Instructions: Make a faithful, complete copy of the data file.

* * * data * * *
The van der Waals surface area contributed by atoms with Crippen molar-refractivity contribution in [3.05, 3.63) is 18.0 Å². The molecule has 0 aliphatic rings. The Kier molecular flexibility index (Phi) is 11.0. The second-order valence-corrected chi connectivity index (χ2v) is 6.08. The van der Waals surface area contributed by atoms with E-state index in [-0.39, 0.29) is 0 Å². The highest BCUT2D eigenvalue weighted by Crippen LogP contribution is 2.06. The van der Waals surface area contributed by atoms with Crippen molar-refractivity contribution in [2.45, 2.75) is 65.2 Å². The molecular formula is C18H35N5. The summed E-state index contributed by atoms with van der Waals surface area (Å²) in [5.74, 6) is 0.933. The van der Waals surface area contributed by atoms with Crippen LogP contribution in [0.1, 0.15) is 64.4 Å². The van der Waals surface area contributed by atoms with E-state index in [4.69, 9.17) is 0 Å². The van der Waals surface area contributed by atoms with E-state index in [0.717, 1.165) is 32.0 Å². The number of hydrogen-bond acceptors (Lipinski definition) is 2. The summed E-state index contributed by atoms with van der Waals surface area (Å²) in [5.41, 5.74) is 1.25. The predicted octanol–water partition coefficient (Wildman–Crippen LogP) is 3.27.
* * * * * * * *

The van der Waals surface area contributed by atoms with Crippen molar-refractivity contribution in [3.05, 3.63) is 18.0 Å². The molecule has 0 aliphatic rings. The Kier molecular flexibility index (Phi) is 11.0. The second-order valence-corrected chi connectivity index (χ2v) is 6.08. The van der Waals surface area contributed by atoms with E-state index in [-0.39, 0.29) is 0 Å². The highest BCUT2D eigenvalue weighted by Crippen LogP contribution is 2.06. The van der Waals surface area contributed by atoms with Crippen molar-refractivity contribution in [2.45, 2.75) is 65.2 Å². The molecular formula is C18H35N5. The summed E-state index contributed by atoms with van der Waals surface area (Å²) in [5.74, 6) is 0.933. The van der Waals surface area contributed by atoms with Crippen LogP contribution in [0.1, 0.15) is 64.4 Å². The van der Waals surface area contributed by atoms with E-state index in [4.69, 9.17) is 0 Å². The van der Waals surface area contributed by atoms with E-state index in [0.717, 1.165) is 32.0 Å². The number of hydrogen-bond acceptors (Lipinski definition) is 2. The summed E-state index contributed by atoms with van der Waals surface area (Å²) in [5.41, 5.74) is 1.25. The predicted octanol–water partition coefficient (Wildman–Crippen LogP) is 3.27.